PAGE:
[from Maurice Manning's The Common Man, Houghton Mifflin, 2010]
That Durned Ole Via Negativa
You ever say a word like naw,
that n, a, double-u instead
of no? Let's try it, naw. You feel
your jaw drop farther down and hang;
you say it slower, don't you, as if
a naw weighs twice as much as no.
It's also sadder sounding than
a no. Yore Daddy still alive?
a friend you haven't seen might ask.
If you say naw, it means you still
cannot get over him. But would
you want to? Naw. Did you hear it then,
that affirmation? You can't say naw
without the trickle of a smile.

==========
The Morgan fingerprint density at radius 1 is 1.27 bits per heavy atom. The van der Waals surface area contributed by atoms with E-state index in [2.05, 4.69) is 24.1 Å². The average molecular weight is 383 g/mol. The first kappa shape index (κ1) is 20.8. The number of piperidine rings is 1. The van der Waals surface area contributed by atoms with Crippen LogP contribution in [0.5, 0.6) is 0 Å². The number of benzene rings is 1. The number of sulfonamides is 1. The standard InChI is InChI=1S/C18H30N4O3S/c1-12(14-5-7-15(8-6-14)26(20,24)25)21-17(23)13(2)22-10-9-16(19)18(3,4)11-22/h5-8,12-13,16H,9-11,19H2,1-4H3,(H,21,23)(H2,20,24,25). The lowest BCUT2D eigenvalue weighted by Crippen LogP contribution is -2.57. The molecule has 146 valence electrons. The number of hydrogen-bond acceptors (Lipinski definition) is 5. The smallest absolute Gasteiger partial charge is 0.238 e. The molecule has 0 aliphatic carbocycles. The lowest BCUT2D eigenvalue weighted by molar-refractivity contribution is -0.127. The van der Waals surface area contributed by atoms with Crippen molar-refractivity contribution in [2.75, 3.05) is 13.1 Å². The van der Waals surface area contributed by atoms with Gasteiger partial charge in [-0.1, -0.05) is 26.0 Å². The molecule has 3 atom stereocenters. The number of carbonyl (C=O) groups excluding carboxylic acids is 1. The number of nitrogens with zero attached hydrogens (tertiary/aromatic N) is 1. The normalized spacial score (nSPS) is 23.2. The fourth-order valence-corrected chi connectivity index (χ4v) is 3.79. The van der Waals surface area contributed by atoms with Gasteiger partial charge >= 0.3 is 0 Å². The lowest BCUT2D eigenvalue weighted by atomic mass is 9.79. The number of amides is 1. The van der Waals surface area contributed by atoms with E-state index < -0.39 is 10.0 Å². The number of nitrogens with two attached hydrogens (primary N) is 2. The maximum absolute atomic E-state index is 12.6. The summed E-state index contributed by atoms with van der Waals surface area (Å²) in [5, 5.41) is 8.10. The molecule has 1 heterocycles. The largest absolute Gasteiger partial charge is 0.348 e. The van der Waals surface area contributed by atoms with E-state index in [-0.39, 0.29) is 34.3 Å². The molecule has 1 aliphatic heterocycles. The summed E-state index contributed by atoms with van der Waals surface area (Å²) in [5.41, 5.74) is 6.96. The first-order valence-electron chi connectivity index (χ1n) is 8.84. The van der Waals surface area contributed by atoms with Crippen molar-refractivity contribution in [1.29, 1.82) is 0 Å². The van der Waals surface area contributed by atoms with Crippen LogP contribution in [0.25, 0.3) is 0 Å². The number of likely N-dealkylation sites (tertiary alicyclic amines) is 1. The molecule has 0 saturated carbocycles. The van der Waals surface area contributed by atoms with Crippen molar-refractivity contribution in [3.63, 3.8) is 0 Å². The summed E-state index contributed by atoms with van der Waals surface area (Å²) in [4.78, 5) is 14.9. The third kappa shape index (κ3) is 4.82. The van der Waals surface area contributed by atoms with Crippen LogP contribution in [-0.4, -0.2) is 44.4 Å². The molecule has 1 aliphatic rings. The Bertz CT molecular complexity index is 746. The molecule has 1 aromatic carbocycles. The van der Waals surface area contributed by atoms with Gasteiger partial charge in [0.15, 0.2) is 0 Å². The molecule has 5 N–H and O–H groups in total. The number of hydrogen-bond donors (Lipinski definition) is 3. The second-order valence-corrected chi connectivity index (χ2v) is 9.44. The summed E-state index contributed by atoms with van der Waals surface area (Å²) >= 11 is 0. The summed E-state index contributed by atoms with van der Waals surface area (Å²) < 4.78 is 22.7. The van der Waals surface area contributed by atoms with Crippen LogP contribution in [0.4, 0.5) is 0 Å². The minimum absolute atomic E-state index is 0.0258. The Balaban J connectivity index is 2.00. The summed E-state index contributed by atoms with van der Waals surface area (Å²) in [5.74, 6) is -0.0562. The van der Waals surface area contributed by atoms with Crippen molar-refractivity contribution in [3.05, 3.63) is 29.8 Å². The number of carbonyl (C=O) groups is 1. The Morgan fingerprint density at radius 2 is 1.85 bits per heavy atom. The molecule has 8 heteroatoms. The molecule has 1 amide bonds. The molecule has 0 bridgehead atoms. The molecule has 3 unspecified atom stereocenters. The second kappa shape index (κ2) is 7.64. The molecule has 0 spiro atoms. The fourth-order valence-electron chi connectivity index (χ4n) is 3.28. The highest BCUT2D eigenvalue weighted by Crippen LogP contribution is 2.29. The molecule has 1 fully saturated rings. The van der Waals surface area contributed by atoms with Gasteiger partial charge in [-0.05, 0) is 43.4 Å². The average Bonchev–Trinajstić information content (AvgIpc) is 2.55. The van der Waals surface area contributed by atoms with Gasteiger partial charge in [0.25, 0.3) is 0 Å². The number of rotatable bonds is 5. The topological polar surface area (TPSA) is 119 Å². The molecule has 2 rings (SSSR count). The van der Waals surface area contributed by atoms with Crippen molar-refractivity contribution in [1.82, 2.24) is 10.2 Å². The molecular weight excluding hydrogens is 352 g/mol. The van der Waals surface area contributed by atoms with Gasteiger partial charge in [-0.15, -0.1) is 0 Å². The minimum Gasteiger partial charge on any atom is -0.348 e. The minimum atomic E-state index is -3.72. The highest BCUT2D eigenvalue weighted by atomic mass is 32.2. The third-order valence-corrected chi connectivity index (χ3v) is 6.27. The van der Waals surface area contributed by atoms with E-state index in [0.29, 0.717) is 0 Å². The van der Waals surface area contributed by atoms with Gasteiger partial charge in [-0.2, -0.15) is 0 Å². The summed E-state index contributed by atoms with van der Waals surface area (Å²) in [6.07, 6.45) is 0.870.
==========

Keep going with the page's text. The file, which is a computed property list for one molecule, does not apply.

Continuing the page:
The eggheads call that wistful, now --
O sad desire, O boiling pot
of melancholy pitch! Down in
that gloomy sadness always is
a hope. You gettin' any strange?
That always gets a naw, and a laugh.
I've had that asked of me. It's sad
to contemplate sometimes, but kind
of funny, too. It makes me think
of git and who came up with that,
and the last burdened letter hitched
to naw, that team of yous and yoked
together -- the you you are for now
and the you you might become if you
said yeah, to feel the sag of doubt
when only one of you is left
to pull the load of living. My,
but we're in lonesome country now.
I wonder if we ever leave it?
We could say yeah, but wouldn't we
be wiser if we stuck it out
with naw, and know the weight of what
we know is dragging right behind us,
the squeak and buck of gear along
with us, O mournful plea, O song
we know, by heart, by God, by heart.